Monday, March 3, 2014

tips for buying a house

A friend recently asked me for tips for buying a house.  My tips are below.

The biggest tip I can give you is not to stress.  It's expensive, it's complicated, and it is the biggest purchase you'll make in your life.  It's easy to stress.  Stay calm, people buy houses every day, and you've got advisors to handle all the paperwork.  At the end of the day, just make sure you trust your advisors, and feel comfortable with the house.  

I bought my first place 14 years ago or so in downtown Campbell.  A small condo.  It was $435k (a bargain today!), and I put 10% down, got an 80% primary mortgage, and a 10% secondary mortgage.  The $44k that I put down was the most money I'd ever had in my life at the time (I had just started at PwC).  But my point is this... it was incredibly stressful.  Especially the first offer I made (I ended up making 10).  Signing my name to a piece of paper committing to spend that much money was so stressful.  The second home I bought was tons easier... no stress by that point, and I just signed anything they put in front of me.  It wasn't just that I had more money available, but just that I learned the experience wasn't worth having a panic attack over.  In other words ... remain calm.  Some pointers:

You're going to sign a lot of paperwork. I've never read it all.  I've never read .. basically any of it.  It's all boilerplate.  I probably should have read more of it.  But my real point is:  Don't stress.  People buy homes every day.  If you TRUST the people you're dealing with (real estate agent and finance person), and you've done your homework on the house you're getting (inspections), you should either feel comfortable, or not comfortable. If you don't feel comfortable (pressured into something) - just say no.  If you feel comfortable, and you trust your advisors, then don't stress.

Every home has something wrong with it.  Every wood home in California has termites.  When you have your home inspection done (you need to hire your own inspectors - it's not that expensive and it's routine), they'll find problems.  The only question is are any of the problems really bad (electrical wiring is unsafe, etc.).  I panicked about termites, only to discover later that every wooden structure has them.

- Because no house is ever going to be perfect, you're going to have to make some compromises.  But don't make big ones.  You're going to live in this house for a very long time - you need to be happy there.  You and Becca might want to make lists of what's important to you, prioritize, and compare.  You can always change the wall color or the flooring, or replace the toilets and fixtures.  But it's hard/expensive to add another bedroom.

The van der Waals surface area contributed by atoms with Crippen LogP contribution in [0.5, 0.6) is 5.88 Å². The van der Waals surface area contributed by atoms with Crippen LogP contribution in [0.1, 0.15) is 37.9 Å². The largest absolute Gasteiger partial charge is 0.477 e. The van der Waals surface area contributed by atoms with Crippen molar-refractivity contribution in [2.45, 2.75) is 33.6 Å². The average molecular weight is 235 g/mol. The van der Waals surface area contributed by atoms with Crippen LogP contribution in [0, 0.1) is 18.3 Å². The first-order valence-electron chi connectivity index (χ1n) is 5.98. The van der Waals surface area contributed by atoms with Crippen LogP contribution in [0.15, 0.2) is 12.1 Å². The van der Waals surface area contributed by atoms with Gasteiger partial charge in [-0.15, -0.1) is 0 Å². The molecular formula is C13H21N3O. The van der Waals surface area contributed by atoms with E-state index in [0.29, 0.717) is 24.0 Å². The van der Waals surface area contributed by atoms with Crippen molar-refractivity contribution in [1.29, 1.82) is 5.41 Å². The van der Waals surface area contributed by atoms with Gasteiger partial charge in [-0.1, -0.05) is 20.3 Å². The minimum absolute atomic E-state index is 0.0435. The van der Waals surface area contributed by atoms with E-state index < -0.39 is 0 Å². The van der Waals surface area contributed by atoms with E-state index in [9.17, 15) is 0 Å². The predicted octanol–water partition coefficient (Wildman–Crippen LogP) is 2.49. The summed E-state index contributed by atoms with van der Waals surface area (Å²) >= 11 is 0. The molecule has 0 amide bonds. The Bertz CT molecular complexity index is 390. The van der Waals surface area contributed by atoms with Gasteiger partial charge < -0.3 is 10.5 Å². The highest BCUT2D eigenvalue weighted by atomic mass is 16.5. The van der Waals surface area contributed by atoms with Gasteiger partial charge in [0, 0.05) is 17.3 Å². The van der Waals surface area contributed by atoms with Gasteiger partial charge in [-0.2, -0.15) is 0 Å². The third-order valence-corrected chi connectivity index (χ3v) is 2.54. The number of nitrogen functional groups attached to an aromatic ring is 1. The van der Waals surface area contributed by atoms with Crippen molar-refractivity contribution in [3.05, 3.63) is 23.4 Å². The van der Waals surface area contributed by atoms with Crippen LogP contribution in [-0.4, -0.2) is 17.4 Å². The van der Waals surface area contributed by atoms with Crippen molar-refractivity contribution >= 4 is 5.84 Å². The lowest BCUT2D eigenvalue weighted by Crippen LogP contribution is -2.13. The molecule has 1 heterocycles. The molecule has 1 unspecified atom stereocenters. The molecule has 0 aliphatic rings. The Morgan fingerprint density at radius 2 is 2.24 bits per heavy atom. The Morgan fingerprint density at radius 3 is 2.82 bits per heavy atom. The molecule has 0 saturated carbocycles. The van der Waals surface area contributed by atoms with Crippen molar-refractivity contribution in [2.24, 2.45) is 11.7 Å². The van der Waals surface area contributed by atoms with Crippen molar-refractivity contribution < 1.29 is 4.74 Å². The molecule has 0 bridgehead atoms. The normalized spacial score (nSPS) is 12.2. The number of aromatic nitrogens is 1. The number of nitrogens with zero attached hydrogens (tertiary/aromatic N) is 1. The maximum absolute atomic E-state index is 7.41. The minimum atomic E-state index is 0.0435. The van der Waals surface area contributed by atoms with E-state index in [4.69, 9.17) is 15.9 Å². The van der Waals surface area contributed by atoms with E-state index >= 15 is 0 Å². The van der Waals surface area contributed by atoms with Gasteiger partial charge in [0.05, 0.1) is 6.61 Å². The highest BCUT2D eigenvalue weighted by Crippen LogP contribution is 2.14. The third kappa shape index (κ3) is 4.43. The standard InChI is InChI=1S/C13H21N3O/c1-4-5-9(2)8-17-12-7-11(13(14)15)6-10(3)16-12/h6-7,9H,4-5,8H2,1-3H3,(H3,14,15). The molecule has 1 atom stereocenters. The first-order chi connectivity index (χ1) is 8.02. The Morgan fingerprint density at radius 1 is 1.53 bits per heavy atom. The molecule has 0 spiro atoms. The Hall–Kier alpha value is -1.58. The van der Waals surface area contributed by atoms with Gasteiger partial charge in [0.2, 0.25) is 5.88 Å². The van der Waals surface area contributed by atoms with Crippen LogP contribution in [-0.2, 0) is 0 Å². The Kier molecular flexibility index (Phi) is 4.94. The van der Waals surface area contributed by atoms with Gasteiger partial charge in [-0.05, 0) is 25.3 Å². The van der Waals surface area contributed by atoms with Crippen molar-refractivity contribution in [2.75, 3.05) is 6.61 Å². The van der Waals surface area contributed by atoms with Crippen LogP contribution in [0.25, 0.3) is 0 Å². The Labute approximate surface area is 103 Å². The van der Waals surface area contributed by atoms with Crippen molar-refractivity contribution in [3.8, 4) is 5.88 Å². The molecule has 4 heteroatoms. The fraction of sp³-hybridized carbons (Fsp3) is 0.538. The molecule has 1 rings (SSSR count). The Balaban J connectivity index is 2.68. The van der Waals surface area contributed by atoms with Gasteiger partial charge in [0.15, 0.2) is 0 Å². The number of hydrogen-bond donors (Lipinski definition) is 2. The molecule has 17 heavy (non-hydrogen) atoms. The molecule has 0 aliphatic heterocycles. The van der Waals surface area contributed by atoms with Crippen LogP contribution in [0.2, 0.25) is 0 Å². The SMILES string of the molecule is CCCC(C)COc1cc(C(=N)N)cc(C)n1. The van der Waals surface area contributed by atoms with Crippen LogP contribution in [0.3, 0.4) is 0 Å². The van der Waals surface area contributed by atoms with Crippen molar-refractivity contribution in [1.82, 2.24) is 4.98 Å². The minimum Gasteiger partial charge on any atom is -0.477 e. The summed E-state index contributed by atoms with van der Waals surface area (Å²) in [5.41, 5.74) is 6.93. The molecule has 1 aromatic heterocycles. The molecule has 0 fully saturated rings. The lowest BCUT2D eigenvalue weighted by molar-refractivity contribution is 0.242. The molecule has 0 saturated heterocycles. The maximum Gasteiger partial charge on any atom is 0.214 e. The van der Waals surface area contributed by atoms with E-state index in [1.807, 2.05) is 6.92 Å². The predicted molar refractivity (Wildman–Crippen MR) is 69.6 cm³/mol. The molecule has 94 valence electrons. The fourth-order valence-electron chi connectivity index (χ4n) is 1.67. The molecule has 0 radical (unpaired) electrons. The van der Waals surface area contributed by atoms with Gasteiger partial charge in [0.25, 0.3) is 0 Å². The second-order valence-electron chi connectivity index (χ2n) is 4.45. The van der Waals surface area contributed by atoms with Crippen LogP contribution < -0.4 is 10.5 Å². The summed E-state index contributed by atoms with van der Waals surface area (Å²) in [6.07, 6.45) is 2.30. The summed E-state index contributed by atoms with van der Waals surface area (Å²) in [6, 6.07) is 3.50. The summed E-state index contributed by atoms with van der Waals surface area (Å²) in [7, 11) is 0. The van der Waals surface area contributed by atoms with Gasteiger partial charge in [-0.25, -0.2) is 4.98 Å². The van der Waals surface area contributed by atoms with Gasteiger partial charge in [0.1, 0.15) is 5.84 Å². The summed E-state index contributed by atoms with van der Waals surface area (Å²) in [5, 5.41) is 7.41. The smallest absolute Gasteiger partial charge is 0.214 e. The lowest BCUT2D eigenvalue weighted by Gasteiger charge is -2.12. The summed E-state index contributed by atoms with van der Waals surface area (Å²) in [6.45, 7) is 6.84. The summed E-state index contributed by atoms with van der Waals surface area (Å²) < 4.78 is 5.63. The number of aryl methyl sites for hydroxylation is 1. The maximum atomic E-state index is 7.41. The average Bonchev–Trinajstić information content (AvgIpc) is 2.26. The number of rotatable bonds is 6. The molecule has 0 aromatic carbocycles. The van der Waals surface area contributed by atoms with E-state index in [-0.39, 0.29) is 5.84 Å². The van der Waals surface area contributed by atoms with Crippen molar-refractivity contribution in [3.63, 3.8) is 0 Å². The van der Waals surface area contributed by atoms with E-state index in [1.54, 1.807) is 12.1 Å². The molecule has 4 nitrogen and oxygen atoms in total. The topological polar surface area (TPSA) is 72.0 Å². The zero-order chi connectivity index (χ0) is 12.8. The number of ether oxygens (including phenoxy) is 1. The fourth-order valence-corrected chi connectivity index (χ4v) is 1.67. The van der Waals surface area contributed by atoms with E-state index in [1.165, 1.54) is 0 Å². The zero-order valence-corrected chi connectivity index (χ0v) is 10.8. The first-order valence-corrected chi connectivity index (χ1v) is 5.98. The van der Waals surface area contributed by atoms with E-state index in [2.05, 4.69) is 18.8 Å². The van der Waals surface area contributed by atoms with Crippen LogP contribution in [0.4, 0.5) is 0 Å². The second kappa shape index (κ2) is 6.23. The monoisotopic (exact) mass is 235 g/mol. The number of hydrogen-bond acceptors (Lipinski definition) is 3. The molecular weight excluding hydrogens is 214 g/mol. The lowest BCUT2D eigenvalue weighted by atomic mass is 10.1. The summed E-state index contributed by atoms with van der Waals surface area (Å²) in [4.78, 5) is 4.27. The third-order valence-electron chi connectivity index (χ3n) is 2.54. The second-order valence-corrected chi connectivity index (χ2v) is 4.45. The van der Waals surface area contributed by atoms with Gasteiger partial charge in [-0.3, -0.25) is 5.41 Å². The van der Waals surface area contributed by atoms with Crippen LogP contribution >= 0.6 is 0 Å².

- It's a LOT easier to replace flooring and paint walls before you move stuff in.  If you do plan to do any renovations, you'll want a time buffer (a week?) between when you move out of the rental and move into the house.

- You're better off hiring movers than trying to do it yourself.  You can box everything up yourself, but hire movers to transport the boxes and move the heavy furniture.  It's just not worth it to do it yourself if you have a house full of stuff.

You likely won't understand your mortgage closing statement.  Even with a financial background, if you can understand it, you're a genius.  I am convinced they make it purposefully confusing to hide things.  Make them explain everything to you, and just realize that things like "title insurance" and "escrow fees" and "recording fees" such are basically just ... borderline scams.  But they're required, and it's part of the process.

- Owning a house is more expensive than just the mortgage payment.  Property taxes are a lot, and they come twice a year, so you have to budget for it.  Every April and December, writing that big check is quite a shock.  You may also have HOA dues, and you will have insurance.  You'll also probably have to buy some furniture and appliances.  It's not cheap, but those are one time expenses.  I made a list of what I needed to buy (everything from a refrigerator to a BBQ set), and prioritized.  Some of the things I still haven't bought - it just wasn't that important in the end.  Don't go cheap on appliances - you're going to have your fridge and washer/dryer for 10-15 years or more ... get good stuff.

Don't skimp on insurance.  God forbid, but if something happens, you want your insurance company to give you a new house.  Not write you a check for the *depreciated value* of the contents.  You want a new house with new contents ("replacement value").  And smoke detectors in every room, including the garage.  Safety is important.  If it's a 2-story house, you need escape routesfor the kids (i.e., those ladders you throw out the window so you can climb down, if the main staircase is blocked).